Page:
When I received the email with the KISS tour offer I thought I was getting Punk'd. Then I remembered I'm not big enough to get Punk'd, so then I simply thought, "double-you-tee-eff?" Turns out Gene's kids are fans of the band and tipped him off on TAI. We were set to start writing for the 4th record and get going on the studio side of things at that point, but honestly, how do you turn down KISS? Answer: You don't. The tour was OUTRAGEOUS in every sense of the word. The band and crew were all really nice and professional which was great to see. One day in catering Adam and I were eating lunch and Gene walks in. No makeup, but still pretty intimidating. He was patrolling the scene, clearly in search of something he wasn't finding, then he says "Where are my cookies? Where are my sweets? You know I need my sweets." Adam and I couldn't believe it. Later that day, Adam was in the hallway backstage and felt something cold on his shoulder and sensed a large, looming presence behind him. He turns around and low and behold, there stood a 7 foot tall Demon in full costume holding a Dr. Pepper. "Hello Mr. Simmons," said Sisky. "I was testin' ya… Ya didn't jump. That means you're not a pansy," was Gene's brilliant reply. Then he simply walked away.
We played together on one date of the AP Tour the week our last record Ups and Downsizing came out and it was a blast. We had some good talks about music after the show. Is there any music you dig that would shock your fans? Anything you would want to turn your fans on to?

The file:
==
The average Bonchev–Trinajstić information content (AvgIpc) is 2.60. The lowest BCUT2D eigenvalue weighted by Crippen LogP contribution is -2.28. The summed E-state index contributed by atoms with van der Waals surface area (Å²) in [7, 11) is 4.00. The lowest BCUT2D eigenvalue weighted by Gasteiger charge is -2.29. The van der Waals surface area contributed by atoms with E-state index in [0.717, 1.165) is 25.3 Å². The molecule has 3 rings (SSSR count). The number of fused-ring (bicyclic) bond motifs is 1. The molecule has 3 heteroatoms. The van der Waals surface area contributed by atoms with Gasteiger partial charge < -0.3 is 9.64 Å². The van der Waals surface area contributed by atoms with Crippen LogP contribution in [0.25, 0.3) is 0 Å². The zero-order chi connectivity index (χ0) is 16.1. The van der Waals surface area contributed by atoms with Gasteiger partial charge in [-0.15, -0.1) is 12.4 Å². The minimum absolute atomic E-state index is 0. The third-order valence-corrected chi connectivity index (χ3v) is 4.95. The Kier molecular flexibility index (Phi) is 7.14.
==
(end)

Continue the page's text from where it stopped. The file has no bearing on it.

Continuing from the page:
Yes that was great show, I only wish we played more shows together on that tour (love the new record, bee tee dubbya). I think our fans pretty much know my guilty pleasures at this point in our careers, but I can divulge a few more. First of all, I usually don't like musicals, but I do, I prefer Phantom of the Opera, Sweeney Todd and Grease. Seriously, I know all 3 by heart. Its a secret wish of mine to play Danny Zuko in a production of Grease one day.
What's your stance on social networking? Do you think it's more beneficial in the growth of a band or harmful? I'm on Twitter, Tumblr and pretty much anything you can get. What's your favorite outlet to reach your fans?
I love social media as a tool to connect to fans. I think any form of communication and expression can be abused, or it can be used in a positive way. Its all in the way you choose to use it. I am on Twitter but I really enjoy posting on my Tumblr blog more than any other form of social media. It lets people see what interests me and offers another look into my life and loves. I commonly respond to all comments left on my blog and its usually a good time conversing. Every Friday night I feature a film that is on Netflix instant stream that I love and have a movie party with fans that want to participate or are fortunate enough to have Netflix. God bless Mr. and Mrs. Netflix for creating such a wonderful place for me to hang out. I also feature a song I've been digging every Saturday night followed by similar comment sessions. The rest of the week is up for grabs and random as hell, but then again, so is most of what's going on in my brain.
With the separation of the band, do you see a change in music for William Beckett and do you feel you have anything to prove with the debut album?
I'll always cherish the time spent, paths cleared and music made with TAI. I am proud of what we accomplished and look back on it with a warm heart. That considered, I've never felt for liberated and limitless as I do now on my own. Based on the songs alone I know moving forward in my music was the best decision I could make. I can make any kind of record I want, no strings or anchors attached. From a lyrical standpoint, the songs are more dynamic and cover the full arc of relationships. That being said, next to, say, a gushing love song you'll hear a lyric teeming with pain, deceit, fear, etc. The debut is bold and empowered, and boy oh boy, I can't wait for the world to hear it.